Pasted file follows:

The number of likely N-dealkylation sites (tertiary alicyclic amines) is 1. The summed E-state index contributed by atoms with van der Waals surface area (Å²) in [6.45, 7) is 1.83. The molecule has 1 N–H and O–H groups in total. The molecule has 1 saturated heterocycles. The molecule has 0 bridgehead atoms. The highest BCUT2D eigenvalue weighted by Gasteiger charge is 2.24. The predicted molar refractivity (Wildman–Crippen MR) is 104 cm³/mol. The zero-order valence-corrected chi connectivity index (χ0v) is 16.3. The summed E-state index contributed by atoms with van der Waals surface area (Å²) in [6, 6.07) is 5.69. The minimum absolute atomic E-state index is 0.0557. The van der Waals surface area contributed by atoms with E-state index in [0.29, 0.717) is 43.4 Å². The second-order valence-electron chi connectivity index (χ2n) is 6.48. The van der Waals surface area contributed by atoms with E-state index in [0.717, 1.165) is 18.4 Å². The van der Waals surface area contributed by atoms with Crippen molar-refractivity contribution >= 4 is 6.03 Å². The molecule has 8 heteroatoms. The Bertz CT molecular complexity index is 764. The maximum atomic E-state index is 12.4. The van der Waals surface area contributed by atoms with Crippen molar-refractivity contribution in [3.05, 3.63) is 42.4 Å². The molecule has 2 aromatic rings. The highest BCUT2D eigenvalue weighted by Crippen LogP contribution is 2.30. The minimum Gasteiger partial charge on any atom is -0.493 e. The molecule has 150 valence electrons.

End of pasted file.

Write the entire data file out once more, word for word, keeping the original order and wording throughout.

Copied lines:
The number of likely N-dealkylation sites (tertiary alicyclic amines) is 1. The summed E-state index contributed by atoms with van der Waals surface area (Å²) in [6.45, 7) is 1.83. The molecule has 1 N–H and O–H groups in total. The molecule has 1 saturated heterocycles. The molecule has 0 bridgehead atoms. The highest BCUT2D eigenvalue weighted by Gasteiger charge is 2.24. The predicted molar refractivity (Wildman–Crippen MR) is 104 cm³/mol. The zero-order valence-corrected chi connectivity index (χ0v) is 16.3. The summed E-state index contributed by atoms with van der Waals surface area (Å²) in [6, 6.07) is 5.69. The minimum absolute atomic E-state index is 0.0557. The van der Waals surface area contributed by atoms with E-state index in [0.29, 0.717) is 43.4 Å². The second-order valence-electron chi connectivity index (χ2n) is 6.48. The van der Waals surface area contributed by atoms with E-state index in [0.717, 1.165) is 18.4 Å². The van der Waals surface area contributed by atoms with Crippen molar-refractivity contribution >= 4 is 6.03 Å². The molecule has 8 heteroatoms. The Bertz CT molecular complexity index is 764. The maximum atomic E-state index is 12.4. The van der Waals surface area contributed by atoms with Crippen molar-refractivity contribution in [3.05, 3.63) is 42.4 Å². The molecule has 2 aromatic rings. The highest BCUT2D eigenvalue weighted by Crippen LogP contribution is 2.30. The minimum Gasteiger partial charge on any atom is -0.493 e. The molecule has 150 valence electrons.